One Photographer’s Mission to Build an Ark

This post was originally published in September 2013. We’re resurfacing it as part of our #Throwback series—which gives more love to our favorite posts. Sartore’s Photo Ark project continues, and so far he has photographed more than 5,000 species.—The Proof Team

National Geographic photographer Joel Sartore is on a mission in what may be the biggest assignment of his life. For decades Sartore has photographed some of the world’s wildest places for National Geographic, from Antarctica to the Amazon rain forest.

But Sartore didn’t feel like he was making a dent in species conservation. Eight years ago, Sartore began a project called Photo Ark, which aims to photograph the roughly 6,000 species currently inhabiting zoos around the world. Now he’s more than halfway there, at 3,050 captive species and counting.

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A flock of scarlet ibis (Eudocimus ruber), Caldwell Zoo, Tyler, Texas

A lot of advance work and behind-the-scenes prep happens in concert with zoo employees to ensure the animals are comfortable before he starts photographing. For each picture he installs a stark black or white background. “It allows us to get close and personal and look them in the eye,” Sartore said. “You can see details and what makes them marvelous.”

“It’s easier to photograph captive animals, because we’re pretty sure we’re going to get their picture. We can control the lighting and we know we’re not going to get skunked. But it’s harder in a sense to make an interesting picture.”

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A six-day-old Malayan tapir (Tapirus inducus), Minnesota Zoo

He likes to create a harmonious chaos by grouping certain animals together, like a flock of flamingos.

Among the most beautiful animals he’s photographed, Sartore said, are the birds, especially pheasants and birds of paradise. “They are absolutely stunning, with just fantastic colors,” he said.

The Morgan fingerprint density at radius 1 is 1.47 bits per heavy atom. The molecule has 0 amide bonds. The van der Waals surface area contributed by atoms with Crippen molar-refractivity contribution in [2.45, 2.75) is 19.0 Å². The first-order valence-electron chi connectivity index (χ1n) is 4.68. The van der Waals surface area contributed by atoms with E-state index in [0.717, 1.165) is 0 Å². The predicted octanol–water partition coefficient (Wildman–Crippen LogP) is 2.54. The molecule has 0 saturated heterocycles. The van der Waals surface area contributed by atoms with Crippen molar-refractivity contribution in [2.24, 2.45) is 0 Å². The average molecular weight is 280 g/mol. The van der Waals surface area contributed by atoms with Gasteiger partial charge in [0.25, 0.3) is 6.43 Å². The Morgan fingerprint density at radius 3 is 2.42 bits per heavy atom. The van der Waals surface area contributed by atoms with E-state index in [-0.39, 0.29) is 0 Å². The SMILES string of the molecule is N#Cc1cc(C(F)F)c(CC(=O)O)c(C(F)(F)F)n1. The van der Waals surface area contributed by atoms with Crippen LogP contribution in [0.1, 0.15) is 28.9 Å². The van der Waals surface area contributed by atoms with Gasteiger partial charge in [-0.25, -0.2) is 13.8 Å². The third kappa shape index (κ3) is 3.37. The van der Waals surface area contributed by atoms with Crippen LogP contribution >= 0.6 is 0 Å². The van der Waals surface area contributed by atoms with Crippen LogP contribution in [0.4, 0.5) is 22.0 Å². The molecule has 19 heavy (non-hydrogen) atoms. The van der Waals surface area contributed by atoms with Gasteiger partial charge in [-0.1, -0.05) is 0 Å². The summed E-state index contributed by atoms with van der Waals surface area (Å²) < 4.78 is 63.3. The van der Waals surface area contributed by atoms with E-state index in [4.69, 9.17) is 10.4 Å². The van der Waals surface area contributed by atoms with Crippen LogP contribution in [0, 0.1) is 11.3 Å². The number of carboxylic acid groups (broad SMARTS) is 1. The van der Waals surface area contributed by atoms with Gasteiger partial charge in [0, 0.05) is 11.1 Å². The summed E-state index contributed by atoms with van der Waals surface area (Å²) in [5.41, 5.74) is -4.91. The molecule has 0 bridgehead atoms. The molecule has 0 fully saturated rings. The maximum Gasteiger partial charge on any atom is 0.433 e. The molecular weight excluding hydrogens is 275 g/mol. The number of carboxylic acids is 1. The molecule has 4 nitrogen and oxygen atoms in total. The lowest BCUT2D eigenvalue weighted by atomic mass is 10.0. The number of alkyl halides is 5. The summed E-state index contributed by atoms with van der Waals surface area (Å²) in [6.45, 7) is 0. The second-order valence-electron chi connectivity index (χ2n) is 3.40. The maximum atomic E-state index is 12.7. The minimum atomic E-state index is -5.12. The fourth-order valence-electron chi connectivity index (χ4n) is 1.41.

Big cats, great apes, and bears are some of the most challenging (“they shred background material”), so he often uses latex paint that they can’t tear up.

Through the process of making these portraits, Sartore said he’s learned that animals, like us, have a range of emotions. “They have thoughts and feelings. They’re happy, mad, sometimes malicious, sometimes playful. They’re a lot like us—we’re animals too,” Sartore said. “I’ve learned they’re all important and they all count.”

Zoos are the ark now and a lot of species would already be extinct without them, Sartore said.

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Cecropia moth (Hyalophora cecropia), Minnesota Zoo

National Geographic Q & A with photographer Joel Sartore

National Geographic: What was the evolution of Photo Ark?

Joel Sartore: My wife was diagnosed with breast cancer nearly nine years ago. During her recovery, on the days she was feeling better, I went to the Lincoln [Nebraska] Children’s Zoo, very near my home, and started to do photos of small animals using black and white backgrounds and studio lighting. I just needed to shoot something, anything, as I’d never been “grounded” or made to stay home in all the years since starting to work for [National Geographic magazine]. The first couple species I did were a naked mole rat and a pair of poison dart frogs.